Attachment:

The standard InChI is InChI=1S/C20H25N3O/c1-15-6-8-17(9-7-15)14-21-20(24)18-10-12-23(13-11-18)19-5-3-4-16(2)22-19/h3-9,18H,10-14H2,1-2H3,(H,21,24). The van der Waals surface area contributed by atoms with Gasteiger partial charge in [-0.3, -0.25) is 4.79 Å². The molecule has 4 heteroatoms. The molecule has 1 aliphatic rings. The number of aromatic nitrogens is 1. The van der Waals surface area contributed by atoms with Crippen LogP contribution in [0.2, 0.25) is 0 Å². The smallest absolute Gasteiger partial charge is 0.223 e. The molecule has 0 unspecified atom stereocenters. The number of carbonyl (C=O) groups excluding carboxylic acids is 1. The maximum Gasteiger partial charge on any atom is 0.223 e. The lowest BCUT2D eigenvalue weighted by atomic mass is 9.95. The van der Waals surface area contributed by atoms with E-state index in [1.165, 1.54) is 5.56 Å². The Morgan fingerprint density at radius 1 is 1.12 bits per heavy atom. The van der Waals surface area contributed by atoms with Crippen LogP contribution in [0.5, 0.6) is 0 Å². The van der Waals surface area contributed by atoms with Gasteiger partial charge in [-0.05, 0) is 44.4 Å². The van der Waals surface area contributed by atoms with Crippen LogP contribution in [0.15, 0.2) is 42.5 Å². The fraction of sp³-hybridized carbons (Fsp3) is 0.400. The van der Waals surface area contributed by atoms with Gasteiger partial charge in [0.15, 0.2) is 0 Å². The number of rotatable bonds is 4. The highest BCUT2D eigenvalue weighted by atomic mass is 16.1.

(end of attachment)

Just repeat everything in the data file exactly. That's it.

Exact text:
The standard InChI is InChI=1S/C20H25N3O/c1-15-6-8-17(9-7-15)14-21-20(24)18-10-12-23(13-11-18)19-5-3-4-16(2)22-19/h3-9,18H,10-14H2,1-2H3,(H,21,24). The van der Waals surface area contributed by atoms with Gasteiger partial charge in [-0.3, -0.25) is 4.79 Å². The molecule has 4 heteroatoms. The molecule has 1 aliphatic rings. The number of aromatic nitrogens is 1. The van der Waals surface area contributed by atoms with Crippen LogP contribution in [0.2, 0.25) is 0 Å². The smallest absolute Gasteiger partial charge is 0.223 e. The molecule has 0 unspecified atom stereocenters. The number of carbonyl (C=O) groups excluding carboxylic acids is 1. The maximum Gasteiger partial charge on any atom is 0.223 e. The lowest BCUT2D eigenvalue weighted by atomic mass is 9.95. The van der Waals surface area contributed by atoms with E-state index in [1.165, 1.54) is 5.56 Å². The Morgan fingerprint density at radius 1 is 1.12 bits per heavy atom. The van der Waals surface area contributed by atoms with Crippen LogP contribution in [0.5, 0.6) is 0 Å². The van der Waals surface area contributed by atoms with Gasteiger partial charge in [-0.05, 0) is 44.4 Å². The van der Waals surface area contributed by atoms with Crippen LogP contribution in [0.15, 0.2) is 42.5 Å². The fraction of sp³-hybridized carbons (Fsp3) is 0.400. The van der Waals surface area contributed by atoms with Gasteiger partial charge in [0.15, 0.2) is 0 Å². The number of rotatable bonds is 4. The highest BCUT2D eigenvalue weighted by atomic mass is 16.1.